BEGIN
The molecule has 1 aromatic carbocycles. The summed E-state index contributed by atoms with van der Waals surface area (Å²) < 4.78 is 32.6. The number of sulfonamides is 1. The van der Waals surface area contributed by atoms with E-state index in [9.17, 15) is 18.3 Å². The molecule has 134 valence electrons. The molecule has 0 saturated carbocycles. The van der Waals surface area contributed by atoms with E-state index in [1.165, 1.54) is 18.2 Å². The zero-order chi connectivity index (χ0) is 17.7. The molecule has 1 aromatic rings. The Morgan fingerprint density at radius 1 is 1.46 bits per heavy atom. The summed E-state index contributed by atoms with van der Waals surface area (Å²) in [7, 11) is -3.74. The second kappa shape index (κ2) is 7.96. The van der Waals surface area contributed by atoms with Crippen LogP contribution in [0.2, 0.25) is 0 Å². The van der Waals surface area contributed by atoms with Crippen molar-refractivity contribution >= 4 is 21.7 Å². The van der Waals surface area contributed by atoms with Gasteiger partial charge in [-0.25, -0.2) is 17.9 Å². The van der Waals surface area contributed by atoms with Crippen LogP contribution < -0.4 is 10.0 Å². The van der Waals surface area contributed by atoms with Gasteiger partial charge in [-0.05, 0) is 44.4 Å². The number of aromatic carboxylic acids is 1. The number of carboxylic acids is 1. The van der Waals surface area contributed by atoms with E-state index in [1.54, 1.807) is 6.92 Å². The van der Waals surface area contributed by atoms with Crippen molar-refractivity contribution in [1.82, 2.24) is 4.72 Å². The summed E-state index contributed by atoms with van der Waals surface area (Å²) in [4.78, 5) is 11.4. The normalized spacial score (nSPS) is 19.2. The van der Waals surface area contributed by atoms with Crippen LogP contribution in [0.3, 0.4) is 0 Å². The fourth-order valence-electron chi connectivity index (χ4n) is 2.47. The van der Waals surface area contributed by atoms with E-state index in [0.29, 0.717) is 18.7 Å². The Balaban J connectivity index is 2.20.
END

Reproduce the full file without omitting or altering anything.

The molecule has 1 aromatic carbocycles. The summed E-state index contributed by atoms with van der Waals surface area (Å²) < 4.78 is 32.6. The number of sulfonamides is 1. The van der Waals surface area contributed by atoms with E-state index in [9.17, 15) is 18.3 Å². The molecule has 134 valence electrons. The molecule has 0 saturated carbocycles. The van der Waals surface area contributed by atoms with E-state index in [1.165, 1.54) is 18.2 Å². The zero-order chi connectivity index (χ0) is 17.7. The molecule has 1 aromatic rings. The Morgan fingerprint density at radius 1 is 1.46 bits per heavy atom. The summed E-state index contributed by atoms with van der Waals surface area (Å²) in [7, 11) is -3.74. The second kappa shape index (κ2) is 7.96. The van der Waals surface area contributed by atoms with Crippen LogP contribution in [0.2, 0.25) is 0 Å². The van der Waals surface area contributed by atoms with Crippen molar-refractivity contribution >= 4 is 21.7 Å². The van der Waals surface area contributed by atoms with Gasteiger partial charge in [-0.25, -0.2) is 17.9 Å². The van der Waals surface area contributed by atoms with Crippen LogP contribution < -0.4 is 10.0 Å². The van der Waals surface area contributed by atoms with Gasteiger partial charge in [-0.05, 0) is 44.4 Å². The number of aromatic carboxylic acids is 1. The number of carboxylic acids is 1. The van der Waals surface area contributed by atoms with E-state index in [1.54, 1.807) is 6.92 Å². The van der Waals surface area contributed by atoms with Crippen molar-refractivity contribution in [1.82, 2.24) is 4.72 Å². The summed E-state index contributed by atoms with van der Waals surface area (Å²) in [4.78, 5) is 11.4. The normalized spacial score (nSPS) is 19.2. The van der Waals surface area contributed by atoms with Crippen LogP contribution in [0.3, 0.4) is 0 Å². The fourth-order valence-electron chi connectivity index (χ4n) is 2.47. The van der Waals surface area contributed by atoms with E-state index in [0.29, 0.717) is 18.7 Å². The Balaban J connectivity index is 2.20.